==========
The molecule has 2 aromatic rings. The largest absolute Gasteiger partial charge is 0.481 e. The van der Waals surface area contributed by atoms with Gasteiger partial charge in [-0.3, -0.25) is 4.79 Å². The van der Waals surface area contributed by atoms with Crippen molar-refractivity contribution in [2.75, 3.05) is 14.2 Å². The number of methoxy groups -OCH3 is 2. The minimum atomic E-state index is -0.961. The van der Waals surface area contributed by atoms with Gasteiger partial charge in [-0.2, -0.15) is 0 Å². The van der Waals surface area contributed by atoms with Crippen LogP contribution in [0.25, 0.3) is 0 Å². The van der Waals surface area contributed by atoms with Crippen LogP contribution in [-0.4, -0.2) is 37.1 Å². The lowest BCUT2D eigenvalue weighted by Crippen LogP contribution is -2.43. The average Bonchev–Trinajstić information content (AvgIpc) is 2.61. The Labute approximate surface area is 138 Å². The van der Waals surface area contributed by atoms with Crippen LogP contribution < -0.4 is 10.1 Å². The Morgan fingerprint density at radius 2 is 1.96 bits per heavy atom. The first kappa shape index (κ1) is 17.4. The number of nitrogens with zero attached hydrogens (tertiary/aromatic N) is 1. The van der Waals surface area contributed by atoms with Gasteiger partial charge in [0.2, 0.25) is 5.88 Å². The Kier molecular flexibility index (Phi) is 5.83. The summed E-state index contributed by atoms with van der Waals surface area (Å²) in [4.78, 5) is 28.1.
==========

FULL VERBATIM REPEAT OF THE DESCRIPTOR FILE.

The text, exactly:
The molecule has 2 aromatic rings. The largest absolute Gasteiger partial charge is 0.481 e. The van der Waals surface area contributed by atoms with Gasteiger partial charge in [-0.3, -0.25) is 4.79 Å². The van der Waals surface area contributed by atoms with Crippen molar-refractivity contribution in [2.75, 3.05) is 14.2 Å². The number of methoxy groups -OCH3 is 2. The minimum atomic E-state index is -0.961. The van der Waals surface area contributed by atoms with Gasteiger partial charge in [-0.2, -0.15) is 0 Å². The van der Waals surface area contributed by atoms with Crippen LogP contribution in [0.25, 0.3) is 0 Å². The van der Waals surface area contributed by atoms with Crippen LogP contribution in [-0.4, -0.2) is 37.1 Å². The lowest BCUT2D eigenvalue weighted by Crippen LogP contribution is -2.43. The average Bonchev–Trinajstić information content (AvgIpc) is 2.61. The Labute approximate surface area is 138 Å². The van der Waals surface area contributed by atoms with Crippen LogP contribution < -0.4 is 10.1 Å². The Morgan fingerprint density at radius 2 is 1.96 bits per heavy atom. The first kappa shape index (κ1) is 17.4. The number of nitrogens with zero attached hydrogens (tertiary/aromatic N) is 1. The van der Waals surface area contributed by atoms with Gasteiger partial charge in [0.2, 0.25) is 5.88 Å². The Kier molecular flexibility index (Phi) is 5.83. The summed E-state index contributed by atoms with van der Waals surface area (Å²) in [4.78, 5) is 28.1.